"We have many good things happening in this state, and thank goodness they are happening," Ann Beeson said last week. "Yes we have a lot of jobs, yes we have a thriving economy, yes we have a lot of wealth." Beeson is executive director of the Center for Public Policy Priorities, the Austin think tank dedicated to advocating for mid- and lower-income Texans. "And yes, all these good things, to one degree or another, contrast with some of our neighboring states. But I would say, that's where the 'miracle' ends. There are so many challenges remaining, I think we are very far from a Texas miracle that would benefit everyone in the state."
Beeson called attention to some of the statistical categories gathered together on these pages, as illustrations of the kind of challenges faced by many poor and working Texans. (Year in and year out, CPPP diligently compiles many of these statistics, issues policy papers describing their causes and effects, and stoically lobbies the Legislature in support of legislation that would ameliorate the worst consequences.) "Texans have one of the highest rates of poverty in the country," Beeson noted. "We rank 38th in terms of poverty. Again, there are lots of poor states; there are not a lot of states with high poverty rates that also have high wealth.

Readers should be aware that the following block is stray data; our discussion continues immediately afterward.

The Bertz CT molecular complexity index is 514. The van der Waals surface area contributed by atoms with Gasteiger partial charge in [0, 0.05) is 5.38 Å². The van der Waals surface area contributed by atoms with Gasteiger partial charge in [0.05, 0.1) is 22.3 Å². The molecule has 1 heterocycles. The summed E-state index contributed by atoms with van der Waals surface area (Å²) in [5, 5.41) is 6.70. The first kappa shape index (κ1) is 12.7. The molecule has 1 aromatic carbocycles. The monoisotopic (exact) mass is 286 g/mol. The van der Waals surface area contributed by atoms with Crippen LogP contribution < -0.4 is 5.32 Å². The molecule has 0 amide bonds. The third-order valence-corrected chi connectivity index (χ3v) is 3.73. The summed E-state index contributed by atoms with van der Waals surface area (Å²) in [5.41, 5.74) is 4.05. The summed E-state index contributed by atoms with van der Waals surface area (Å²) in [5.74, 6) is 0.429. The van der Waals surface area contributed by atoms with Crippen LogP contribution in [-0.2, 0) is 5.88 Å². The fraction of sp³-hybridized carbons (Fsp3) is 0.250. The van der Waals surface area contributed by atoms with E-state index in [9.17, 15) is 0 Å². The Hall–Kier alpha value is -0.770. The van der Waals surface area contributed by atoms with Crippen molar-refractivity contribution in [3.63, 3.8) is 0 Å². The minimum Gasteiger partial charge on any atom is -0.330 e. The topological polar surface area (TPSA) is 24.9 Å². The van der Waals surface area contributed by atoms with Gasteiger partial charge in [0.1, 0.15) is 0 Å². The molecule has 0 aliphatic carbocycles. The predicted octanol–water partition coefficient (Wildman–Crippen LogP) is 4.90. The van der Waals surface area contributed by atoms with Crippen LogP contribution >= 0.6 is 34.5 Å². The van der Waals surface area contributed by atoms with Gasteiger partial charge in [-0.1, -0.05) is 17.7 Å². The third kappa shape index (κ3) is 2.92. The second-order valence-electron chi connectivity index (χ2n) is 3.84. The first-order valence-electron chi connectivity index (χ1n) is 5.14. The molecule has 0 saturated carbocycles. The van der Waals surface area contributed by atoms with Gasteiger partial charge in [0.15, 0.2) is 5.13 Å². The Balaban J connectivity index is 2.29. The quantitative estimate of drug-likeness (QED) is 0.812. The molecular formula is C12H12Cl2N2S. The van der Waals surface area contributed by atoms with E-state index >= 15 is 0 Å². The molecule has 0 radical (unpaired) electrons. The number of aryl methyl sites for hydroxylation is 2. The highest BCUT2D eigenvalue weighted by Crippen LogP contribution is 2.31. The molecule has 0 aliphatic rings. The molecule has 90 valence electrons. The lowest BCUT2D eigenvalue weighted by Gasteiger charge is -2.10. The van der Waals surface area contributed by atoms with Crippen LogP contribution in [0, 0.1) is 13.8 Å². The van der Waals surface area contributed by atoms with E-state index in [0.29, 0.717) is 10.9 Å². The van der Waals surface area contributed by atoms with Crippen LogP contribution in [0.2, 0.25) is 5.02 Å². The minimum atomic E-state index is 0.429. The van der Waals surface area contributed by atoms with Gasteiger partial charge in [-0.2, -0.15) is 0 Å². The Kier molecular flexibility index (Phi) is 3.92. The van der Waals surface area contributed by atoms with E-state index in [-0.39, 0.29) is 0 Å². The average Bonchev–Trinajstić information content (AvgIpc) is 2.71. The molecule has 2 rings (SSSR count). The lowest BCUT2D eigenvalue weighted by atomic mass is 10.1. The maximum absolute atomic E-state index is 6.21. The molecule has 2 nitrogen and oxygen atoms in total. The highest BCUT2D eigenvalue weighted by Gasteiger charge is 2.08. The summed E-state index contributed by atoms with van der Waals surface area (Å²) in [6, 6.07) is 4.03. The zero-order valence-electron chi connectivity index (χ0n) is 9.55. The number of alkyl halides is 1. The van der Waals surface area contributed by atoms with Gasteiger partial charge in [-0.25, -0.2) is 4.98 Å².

"That's the disconnect. One in four Texas children lives in poverty, and there are a lot of related statistics. We're tied, for example, in having the highest number of adults that lack a high school degree. ... We have growing income inequality, and that's particularly interesting in terms of the Texas Miracle. Because during the recession, Texas basically turned a large number of middle-wage earners into low-wage earners.